“So from the budget down to procurement down to the contracting, and when you have this daily payment information being uploaded, people are able to see what is being provided by the Federal Government to the MDAs and the MDAs are able to share what is being provided for what and at what time to the contractors. These are useful information and it is something we should applaud.”

Ilo was however, worried that it was shameful that while the Federal Government’s disclosure as at 2019 was available, ministries, departments and agencies were not defaulting in uploading details of their financial transaction.

“It is shameful that as at 2019, you can only find Federal Government’s disclosure, no corresponding disclosure from the MDAs and it makes you wonder, what was the purpose of the Federal Government through its principal agent, that is the President saying this is now an initiative of the government.

“It also makes you wonder whether there was any conversation held across the agencies to makes sure there is an understanding of the responsibility that accrues to this disclosure, whether there was any form of sanction, training, or oversight by a responsible party,” she said.

“People are big brother eyes for the government. It will also be good for the federal government to take feedback from the citizens because citizens are the ones using the portal in addition to every other stakeholder and if they can take that kind of information.”

Edetan Ojo,  Executive Director of the Media Rights Agenda (MRA) said it is a cartel of the behaviour of government to adopt initiatives that have the potential to improve governance and result in better service delivery for citizens but are never really implemented.

According to him, the government is fond of coming up with initiatives without proper implementation while also blamed the citizen for failing to hold government accountable for its words and actions.

“We see a pattern of adoption of policies but we do not realise the benefits because we never really implement them the way it is supposed to be. We can go through a long list of such initiatives, including the OGP itself where they are supposed to take certain steps to open up governance, reform governance,” Ojo said.

“I think part of the responsibilities also falls on the citizens who are not holding the government to the commitment it has made. We continue to see one initiative or the other from the government, but there is no pressure on the government to say you have made this commitment, you need to fulfil your commitment to us as citizens.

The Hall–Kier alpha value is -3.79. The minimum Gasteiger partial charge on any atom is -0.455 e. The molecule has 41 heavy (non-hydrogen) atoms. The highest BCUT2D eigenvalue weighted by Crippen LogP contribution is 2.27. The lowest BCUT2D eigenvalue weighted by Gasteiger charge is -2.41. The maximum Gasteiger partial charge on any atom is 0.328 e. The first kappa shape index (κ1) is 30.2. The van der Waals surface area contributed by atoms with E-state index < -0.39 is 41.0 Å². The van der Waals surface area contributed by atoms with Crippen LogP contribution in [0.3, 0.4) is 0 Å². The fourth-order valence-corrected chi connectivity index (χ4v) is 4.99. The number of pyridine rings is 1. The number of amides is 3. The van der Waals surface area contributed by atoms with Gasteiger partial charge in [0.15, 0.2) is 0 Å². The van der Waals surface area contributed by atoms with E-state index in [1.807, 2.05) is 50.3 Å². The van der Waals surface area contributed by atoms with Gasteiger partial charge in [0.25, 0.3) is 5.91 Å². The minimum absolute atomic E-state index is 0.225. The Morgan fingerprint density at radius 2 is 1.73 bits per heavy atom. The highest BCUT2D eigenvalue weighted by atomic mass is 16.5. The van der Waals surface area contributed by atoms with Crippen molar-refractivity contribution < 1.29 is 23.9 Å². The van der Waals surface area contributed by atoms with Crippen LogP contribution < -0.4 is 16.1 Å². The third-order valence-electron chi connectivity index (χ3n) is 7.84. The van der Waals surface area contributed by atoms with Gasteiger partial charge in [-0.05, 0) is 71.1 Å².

Ojo insisted that: “If we continue like that, from time to time, we will have these meaningless initiatives that are signed on to and perhaps, money spent on them, but the benefits never manifest.”

But he added that it is important for the civil society and the media to really play that watchdog role to look at all the commitment government is making ‘to be more accountable, to be more transparent and open and to provide services and benefits to people and insist that it lives up to these commitments.’

“It is also important that there should be a reward and sanction system for performance and failure to perform. Once there are no consequences for non-performance, then there are no incentives for officials who are supposed to things.

“We also see it in the Freedom of Information Act implementation where there is sometimes noncompliance to the provisions of the Act that are mandatory and there are no consequences. This behaviour encourages impunity,” Ojo said.

No response from the OAGF

When contacted for reasons the portal has not been updated, the Office of the Accountant General of the Federation that is responsible for populating the portal was not forthcoming with response.

The ICIR was referred to the Government Integrated Financial Management Information System (GIFMIS) department by the Director of Press at the OAGF on Thursday, 27 February when the reporter visited him.

The Communication Officer in the GIFMIS department requested that The ICIR write officially to the OAGF requesting that an interview be granted to the reporter who visited him after he had listened to the questions. He went on to say that he was the right authority to speak to on the matter but he cannot speak unless he gets the permission of the AGF.

Request for interview letter sent to the OAGF by The ICIR

In a letter dated March 2, 2020, and acknowledged, The ICIR  wrote to the OAGF requesting for an interview session on the matter, as of March 9, the OAGF was yet to respond to the letter.